Word usage
  • If you do not recognize a word, look it up.
  • Be sensitive to distinctions: burglary, larceny, robbery, theft; homicide, murder, manslaughter; pedal, peddle.
  • Trademarks: photocopy sted Xerox.
punctuation
Punctuation
  • Commas.
  • Hyphens
  • Quotation marks.
  • Apostrohes.
  • Colons & semicolons.
commas
Commas
  • 10 simple rules.
  • In journalism: When in doubt, leave it out.
hyphens
Hyphens
  • Hyphens—use sparingly.
  • Distinguish between compound adjectives (hyphenated) and adverb-adjective combos (no hyphens).
hyphens26
Hyphens
  • Little-known athlete
  • Widely known author
hyphens27
Hyphens
  • Hyphen is not the same as a dash, which can work like a comma or parens to emphasize or set apart.
  • -
quotation marks
Quotation marks

He said, “I am shocked and horrified by the incident.

“I am so horrified, in fact, that I will ask for the death penalty.”

quotation marks29
Quotation marks

He said he was “shocked and horrified by the incident.”

“I am so horrified, in fact, that I will ask for the death penalty.”

quotation marks30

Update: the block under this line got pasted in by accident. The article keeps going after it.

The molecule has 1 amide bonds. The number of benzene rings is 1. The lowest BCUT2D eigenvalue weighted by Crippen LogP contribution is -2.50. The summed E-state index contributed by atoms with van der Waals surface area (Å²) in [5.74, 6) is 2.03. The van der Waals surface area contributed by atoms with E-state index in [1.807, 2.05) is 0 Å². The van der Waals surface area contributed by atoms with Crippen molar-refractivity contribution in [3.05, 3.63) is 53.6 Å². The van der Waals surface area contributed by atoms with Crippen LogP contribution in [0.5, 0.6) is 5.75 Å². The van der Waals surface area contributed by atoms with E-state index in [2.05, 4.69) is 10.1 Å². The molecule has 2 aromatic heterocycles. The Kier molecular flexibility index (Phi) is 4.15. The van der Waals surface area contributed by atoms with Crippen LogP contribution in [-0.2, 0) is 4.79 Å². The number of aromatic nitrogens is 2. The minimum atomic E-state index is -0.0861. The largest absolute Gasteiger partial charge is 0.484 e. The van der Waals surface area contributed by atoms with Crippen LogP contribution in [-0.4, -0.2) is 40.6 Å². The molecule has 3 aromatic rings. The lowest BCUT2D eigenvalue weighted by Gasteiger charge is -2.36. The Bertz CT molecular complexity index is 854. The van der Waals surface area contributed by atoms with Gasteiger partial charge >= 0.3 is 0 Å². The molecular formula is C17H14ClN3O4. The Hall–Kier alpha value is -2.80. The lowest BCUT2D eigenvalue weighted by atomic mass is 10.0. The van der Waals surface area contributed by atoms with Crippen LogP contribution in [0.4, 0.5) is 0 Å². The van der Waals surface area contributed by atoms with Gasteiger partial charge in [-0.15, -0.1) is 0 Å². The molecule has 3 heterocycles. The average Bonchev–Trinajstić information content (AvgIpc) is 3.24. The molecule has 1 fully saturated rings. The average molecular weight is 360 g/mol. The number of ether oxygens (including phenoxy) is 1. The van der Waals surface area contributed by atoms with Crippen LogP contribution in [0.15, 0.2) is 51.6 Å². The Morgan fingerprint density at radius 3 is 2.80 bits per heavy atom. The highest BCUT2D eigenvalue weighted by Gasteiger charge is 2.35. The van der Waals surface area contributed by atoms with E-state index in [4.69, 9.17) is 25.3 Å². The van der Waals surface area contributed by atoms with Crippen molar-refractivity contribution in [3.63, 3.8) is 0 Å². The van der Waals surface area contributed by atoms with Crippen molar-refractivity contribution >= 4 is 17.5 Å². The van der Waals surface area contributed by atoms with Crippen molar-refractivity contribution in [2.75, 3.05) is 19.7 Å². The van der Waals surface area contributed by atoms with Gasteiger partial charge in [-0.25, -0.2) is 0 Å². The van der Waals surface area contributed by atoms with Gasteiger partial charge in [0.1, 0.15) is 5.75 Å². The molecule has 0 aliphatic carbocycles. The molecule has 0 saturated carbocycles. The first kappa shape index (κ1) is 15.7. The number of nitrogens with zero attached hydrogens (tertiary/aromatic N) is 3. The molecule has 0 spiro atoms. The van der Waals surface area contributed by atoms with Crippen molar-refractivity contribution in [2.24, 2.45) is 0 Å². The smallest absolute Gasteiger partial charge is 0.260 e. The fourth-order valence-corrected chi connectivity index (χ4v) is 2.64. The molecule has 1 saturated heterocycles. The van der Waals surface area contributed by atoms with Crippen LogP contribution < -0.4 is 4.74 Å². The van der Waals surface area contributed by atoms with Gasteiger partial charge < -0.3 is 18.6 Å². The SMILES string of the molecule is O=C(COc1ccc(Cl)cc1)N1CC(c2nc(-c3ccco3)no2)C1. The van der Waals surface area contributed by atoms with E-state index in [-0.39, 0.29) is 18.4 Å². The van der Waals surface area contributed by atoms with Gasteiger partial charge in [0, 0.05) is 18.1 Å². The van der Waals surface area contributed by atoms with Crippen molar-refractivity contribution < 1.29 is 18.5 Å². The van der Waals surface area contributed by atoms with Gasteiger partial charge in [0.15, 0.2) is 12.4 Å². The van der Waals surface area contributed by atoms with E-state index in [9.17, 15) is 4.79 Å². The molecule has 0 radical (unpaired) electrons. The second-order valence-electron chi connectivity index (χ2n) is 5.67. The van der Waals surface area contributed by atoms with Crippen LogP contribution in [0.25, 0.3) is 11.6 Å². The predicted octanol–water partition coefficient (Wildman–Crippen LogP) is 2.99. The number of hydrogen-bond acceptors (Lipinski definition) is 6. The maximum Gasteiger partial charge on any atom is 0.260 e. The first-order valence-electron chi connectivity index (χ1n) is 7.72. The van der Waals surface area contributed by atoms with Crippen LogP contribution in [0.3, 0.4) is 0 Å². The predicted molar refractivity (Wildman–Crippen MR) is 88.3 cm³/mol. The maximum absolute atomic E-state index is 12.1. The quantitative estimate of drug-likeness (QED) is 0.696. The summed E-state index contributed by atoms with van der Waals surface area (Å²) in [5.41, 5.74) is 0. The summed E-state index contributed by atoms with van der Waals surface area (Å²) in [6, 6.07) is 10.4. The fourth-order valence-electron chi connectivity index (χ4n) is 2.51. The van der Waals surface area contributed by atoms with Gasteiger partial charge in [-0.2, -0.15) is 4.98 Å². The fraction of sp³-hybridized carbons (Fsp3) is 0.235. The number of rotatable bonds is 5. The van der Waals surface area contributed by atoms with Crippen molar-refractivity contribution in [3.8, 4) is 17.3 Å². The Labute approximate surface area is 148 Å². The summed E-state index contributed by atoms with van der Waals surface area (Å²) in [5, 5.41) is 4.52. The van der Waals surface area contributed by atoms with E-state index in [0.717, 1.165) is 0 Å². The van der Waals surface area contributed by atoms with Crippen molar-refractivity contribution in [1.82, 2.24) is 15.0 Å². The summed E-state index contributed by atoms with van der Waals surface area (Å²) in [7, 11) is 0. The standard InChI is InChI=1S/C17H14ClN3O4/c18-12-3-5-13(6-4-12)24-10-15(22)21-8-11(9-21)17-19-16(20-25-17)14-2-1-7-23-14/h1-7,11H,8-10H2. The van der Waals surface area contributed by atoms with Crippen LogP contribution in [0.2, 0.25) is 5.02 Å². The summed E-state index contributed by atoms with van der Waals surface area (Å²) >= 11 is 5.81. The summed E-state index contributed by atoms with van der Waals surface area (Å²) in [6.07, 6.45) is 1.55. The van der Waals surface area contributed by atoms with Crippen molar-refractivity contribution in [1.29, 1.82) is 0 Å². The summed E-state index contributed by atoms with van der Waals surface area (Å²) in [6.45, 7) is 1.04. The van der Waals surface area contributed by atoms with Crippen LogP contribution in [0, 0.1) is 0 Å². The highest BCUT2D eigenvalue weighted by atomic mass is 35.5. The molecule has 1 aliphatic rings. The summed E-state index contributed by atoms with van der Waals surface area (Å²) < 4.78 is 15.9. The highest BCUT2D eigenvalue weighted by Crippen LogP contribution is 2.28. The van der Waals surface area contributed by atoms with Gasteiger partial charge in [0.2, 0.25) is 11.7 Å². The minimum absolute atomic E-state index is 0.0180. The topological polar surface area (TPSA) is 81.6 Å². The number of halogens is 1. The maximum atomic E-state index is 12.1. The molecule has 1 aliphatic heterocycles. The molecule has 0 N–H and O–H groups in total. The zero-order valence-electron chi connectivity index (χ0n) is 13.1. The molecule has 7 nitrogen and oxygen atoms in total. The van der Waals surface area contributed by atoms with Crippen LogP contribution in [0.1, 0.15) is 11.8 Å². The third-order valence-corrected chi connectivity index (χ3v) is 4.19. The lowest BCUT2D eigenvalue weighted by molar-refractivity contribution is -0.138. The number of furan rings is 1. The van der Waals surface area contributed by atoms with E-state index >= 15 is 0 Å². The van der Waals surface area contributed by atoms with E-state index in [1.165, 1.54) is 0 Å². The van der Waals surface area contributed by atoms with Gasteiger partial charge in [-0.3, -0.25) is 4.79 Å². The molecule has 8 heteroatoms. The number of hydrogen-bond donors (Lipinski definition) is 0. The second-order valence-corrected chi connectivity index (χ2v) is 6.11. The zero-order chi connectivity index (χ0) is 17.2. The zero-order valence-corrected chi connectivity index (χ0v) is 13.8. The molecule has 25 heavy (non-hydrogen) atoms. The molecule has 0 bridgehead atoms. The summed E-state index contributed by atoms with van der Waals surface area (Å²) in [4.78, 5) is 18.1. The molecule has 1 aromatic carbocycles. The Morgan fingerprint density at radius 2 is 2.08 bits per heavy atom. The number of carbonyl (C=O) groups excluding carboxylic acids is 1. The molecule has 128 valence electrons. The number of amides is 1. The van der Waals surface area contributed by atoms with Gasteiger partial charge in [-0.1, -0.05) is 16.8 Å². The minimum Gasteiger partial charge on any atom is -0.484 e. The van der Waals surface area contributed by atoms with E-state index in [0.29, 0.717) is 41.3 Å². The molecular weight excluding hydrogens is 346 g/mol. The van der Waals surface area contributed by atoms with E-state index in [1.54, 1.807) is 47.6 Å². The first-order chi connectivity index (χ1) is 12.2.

Quotation marks
  • Commas and periods always, always, always inside (in U.S. usage).
quotation marks31
Quotation marks
  • Commas and periods always, always always inside (in U.S. usage).
  • Question marks, exclamation points depend on the sense of the sentence.
apostrophes
Apostrophes
  • Special rules for possessives: plural nouns not ending in s, plural nouns ending in s, nouns plural in form singular in meaning, nouns the same in singular and plural, etc.
apostrophes33
Apostrophes
  • The ’20s.
  • Not the 20’s.
  • Four A’s and two B’s.
  • ABCs, VIPs.
colons semicolons
Colons & semicolons
  • Which is which?

; versus :

colons
Colons
  • He promised this: The company will make good on all the losses.
  • There were three considerations: expense, time and feasibility.
semicolons
Semicolons
  • He was survived by a son, John Smith, of Chicago; three daughters, Jane Smith of Wichita, Kan., Mary Smith, of Denver, and Susan of Boston; and a sister, Martha, of Omaha, Neb.
  • Can be used to link independent clauses but may signal complexity.
prefixes
Prefixes
  • Generally do not use a hyphen with a word starting with a consonant.
prefixes38
Prefixes
  • Generally do not use a hyphen with a word starting with a consonant.
  • Nonprofit, but non-nuclear.
prefixes39
Prefixes
  • Generally do not use a hyphen with a word starting with a consonant.
  • Nonprofit, but non-nuclear.
  • Cooperate and coordinate, otherwise hyphenate: re-elect.
prefixes40
Prefixes
  • Generally do not use a hyphen with a word starting with a consonant.
  • Nonprofit, but non-nuclear.
  • Cooperate and coordinate, otherwise hyphenate: re-elect.
  • Look it up!
suffixes
Suffixes
  • Two words for the verb form:
  • Stand out
  • Hyphenate noun or adjective
  • Standout (player)
suffixes42
Suffixes
  • Two words for the verb form:
  • Stand out
  • Hyphenate noun or adjective
  • Standout (player)
  • But there are many exceptions!